SIEGEL: Several of my colleagues would not let me leave this studio in one piece if I didn't raise with you one scene that you've performed and this was from the British sitcom "The Trip" which was made into a movie in which you and Rob Brighten engage in dueling Michael Caine impressions.

COOGAN: Yeah. And also I used to do lots of impersonations years ago. And you get - there's people who do impersonations like at a party. You always find somebody who thinks they can do Sean Connery.

SIEGEL: Can you do Sean Connery?

COOGAN: Well, the people at parties sort of say, my name is Bond, James Bond and they do this funny thing, but they don't get the - they don't get the depth of the voice. You need to get the diaphragm flapping properly to actually have a kind of resonance. So there's that and there's people who do Michael Caine and they talk like they're Michael Caine, but they don't get the nasal sounds.

He actually speaks through is nose. As he's got older, you could hear the cigarettes (unintelligible) and the wine and the long lunches starting to come through. But years ago, it was a lot higher. A lot of people, their voices change.

SIEGEL: You could do that nonstop. I mean, you could be in Vegas right now.

COOGAN: I used to hate doing impersonations. Because to me, it was like watching - it was the definition of style over substance. It's like watching a juggler, you know. You can be impressed, but there's nothing to say afterwards, is there? You can't deconstruct his juggling.

SIEGEL: That's very good. And I asked you about "The Trip." A less remarkable, say, you were a Roman general in "Night at the Museum."

COOGAN: Yeah, I was. I played Octavius, yeah.

SIEGEL: Octavius.

COOGAN: Three inches tall.

SIEGEL: Didn't exactly show off your talent.

COOGAN: Well, I mean, I've done a lot of parts in big Hollywood-studio films where I don't really show off my talents. I just do - I service the part, you know. Because it's not about me, it's about someone else. But that's partly what motivated me to roll my sleeves up, pull my finger out and then think of any other metaphors that involve pulling things. I don't know. But I decided to change things and try and do something serious. But not entirely serious. I would put people off.

But this film's about a woman searching for her long-lost son who was forcibly adopted. When I first pitched the idea to my friends they go, oh my God that sounds so depressing. Why would anyone want to go and see that film? And so I thought, well, I better put some - make it funny.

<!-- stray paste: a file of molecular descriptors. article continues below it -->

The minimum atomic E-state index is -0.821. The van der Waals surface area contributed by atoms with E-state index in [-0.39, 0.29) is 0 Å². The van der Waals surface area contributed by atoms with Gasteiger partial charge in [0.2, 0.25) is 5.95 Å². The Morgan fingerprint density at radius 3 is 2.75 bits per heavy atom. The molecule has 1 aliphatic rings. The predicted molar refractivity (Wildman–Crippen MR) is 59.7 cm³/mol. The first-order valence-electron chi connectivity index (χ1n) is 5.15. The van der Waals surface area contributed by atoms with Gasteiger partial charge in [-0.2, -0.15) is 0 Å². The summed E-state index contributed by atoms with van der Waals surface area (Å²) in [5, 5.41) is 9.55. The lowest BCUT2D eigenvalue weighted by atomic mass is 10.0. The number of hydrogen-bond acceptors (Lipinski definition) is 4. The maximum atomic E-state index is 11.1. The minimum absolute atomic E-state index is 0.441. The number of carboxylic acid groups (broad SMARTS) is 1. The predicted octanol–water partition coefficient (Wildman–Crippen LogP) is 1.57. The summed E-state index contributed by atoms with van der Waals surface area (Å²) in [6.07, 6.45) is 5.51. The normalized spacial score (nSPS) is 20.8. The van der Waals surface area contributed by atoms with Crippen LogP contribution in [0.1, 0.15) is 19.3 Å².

(SOUNDBITE OF FILM "PHILOMENA")

DENCH: (As Philomena) What if he died in Vietnam or he lived down the street? Or what if he's just obese?

COOGAN: (As Martin) What makes you think he'd be obese?

DENCH: (As Philomena) Because of the size of the portions.

SIEGEL: What's it like acting with Judi Dench?

COOGAN: I was daunted. I was scared, obviously. But you know, when I was writing it, I said, hey maybe we can get Judi Dench to do this. It's a good part for an old person. And she's a senior citizen now. And she said yes. I told her the story and she said, yeah, I'll do it, I'm in.

SIEGEL: She's incredible. I mean, to look at this woman and realize that she was M not too long ago.

COOGAN: Well, that's one thing, you know, when I was writing it, I mean, I said to Jeff, my co-writer, I said, look, forget her as M. She played Iris Murdoch. She doesn't have to look like - wear Chanel and be all scrubbed up. She can look like an ordinary person. In fact, when I was on set with her, trying to make sure that playing opposite her I didn't get blown into the weeds by her charisma, I had to bring my A game, as you say.

And in some ways it was easy because she didn't look like Judi Dench. She just looked like this old Irish woman. So I just made jokes with her all day. Made her laugh. It was only at the end of the day when they sort of took her makeup off and transformed her back into - well, M - that I suddenly went, wow, I just spent the day working with the head of the Secret Service.

SIEGEL: So you could've pitched not just this for your age, but you get to dress shabby and look like...

COOGAN: Yeah, how's this? You get to look worse than you look. You get to dress shabby, the clothes are terrible, and what happens to you is really, really awful. How does it sound? Are you in?

SIEGEL: Well, the answer evidently was at least if that was the implicit offer, the answer was very much yes and it works. Well, Steve Coogan, thanks a lot for talking with us about "Philomena" and much else.

COOGAN: Thank you.

SIEGEL: The new movie "Philomena" opens later this month. It stars Steve Coogan and Judi Dench. Transcript provided by NPR, Copyright NPR.